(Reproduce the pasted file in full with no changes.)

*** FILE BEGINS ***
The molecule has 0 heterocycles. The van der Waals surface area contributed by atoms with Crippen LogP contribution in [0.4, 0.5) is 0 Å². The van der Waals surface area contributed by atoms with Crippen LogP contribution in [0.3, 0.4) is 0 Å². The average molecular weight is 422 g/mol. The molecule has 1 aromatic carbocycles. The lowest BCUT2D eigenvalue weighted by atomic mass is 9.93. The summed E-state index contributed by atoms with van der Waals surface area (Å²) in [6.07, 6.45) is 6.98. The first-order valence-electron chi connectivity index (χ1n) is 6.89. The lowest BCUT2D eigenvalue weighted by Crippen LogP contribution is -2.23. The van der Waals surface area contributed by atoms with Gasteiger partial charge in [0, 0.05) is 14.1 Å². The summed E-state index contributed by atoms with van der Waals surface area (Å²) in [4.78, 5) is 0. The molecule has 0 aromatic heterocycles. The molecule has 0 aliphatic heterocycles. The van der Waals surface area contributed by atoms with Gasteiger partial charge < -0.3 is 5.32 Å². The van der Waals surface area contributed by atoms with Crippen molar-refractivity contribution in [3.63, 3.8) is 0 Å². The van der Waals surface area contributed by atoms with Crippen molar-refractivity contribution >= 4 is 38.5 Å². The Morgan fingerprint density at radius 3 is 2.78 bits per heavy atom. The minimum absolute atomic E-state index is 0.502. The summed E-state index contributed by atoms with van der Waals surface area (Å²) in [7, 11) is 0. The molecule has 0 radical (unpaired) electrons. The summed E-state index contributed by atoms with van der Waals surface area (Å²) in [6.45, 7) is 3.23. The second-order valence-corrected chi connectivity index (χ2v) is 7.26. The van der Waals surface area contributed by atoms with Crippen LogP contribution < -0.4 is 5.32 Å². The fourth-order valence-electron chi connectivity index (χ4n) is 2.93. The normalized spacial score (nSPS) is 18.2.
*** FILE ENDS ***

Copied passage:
The molecule has 0 heterocycles. The van der Waals surface area contributed by atoms with Crippen LogP contribution in [0.4, 0.5) is 0 Å². The van der Waals surface area contributed by atoms with Crippen LogP contribution in [0.3, 0.4) is 0 Å². The average molecular weight is 422 g/mol. The molecule has 1 aromatic carbocycles. The lowest BCUT2D eigenvalue weighted by atomic mass is 9.93. The summed E-state index contributed by atoms with van der Waals surface area (Å²) in [6.07, 6.45) is 6.98. The first-order valence-electron chi connectivity index (χ1n) is 6.89. The lowest BCUT2D eigenvalue weighted by Crippen LogP contribution is -2.23. The van der Waals surface area contributed by atoms with Gasteiger partial charge in [0, 0.05) is 14.1 Å². The summed E-state index contributed by atoms with van der Waals surface area (Å²) in [4.78, 5) is 0. The molecule has 0 aromatic heterocycles. The molecule has 0 aliphatic heterocycles. The van der Waals surface area contributed by atoms with Gasteiger partial charge < -0.3 is 5.32 Å². The van der Waals surface area contributed by atoms with Crippen molar-refractivity contribution in [3.63, 3.8) is 0 Å². The van der Waals surface area contributed by atoms with Crippen molar-refractivity contribution >= 4 is 38.5 Å². The Morgan fingerprint density at radius 3 is 2.78 bits per heavy atom. The minimum absolute atomic E-state index is 0.502. The summed E-state index contributed by atoms with van der Waals surface area (Å²) in [7, 11) is 0. The molecule has 0 radical (unpaired) electrons. The summed E-state index contributed by atoms with van der Waals surface area (Å²) in [6.45, 7) is 3.23. The second-order valence-corrected chi connectivity index (χ2v) is 7.26. The van der Waals surface area contributed by atoms with Crippen LogP contribution < -0.4 is 5.32 Å². The fourth-order valence-electron chi connectivity index (χ4n) is 2.93. The normalized spacial score (nSPS) is 18.2.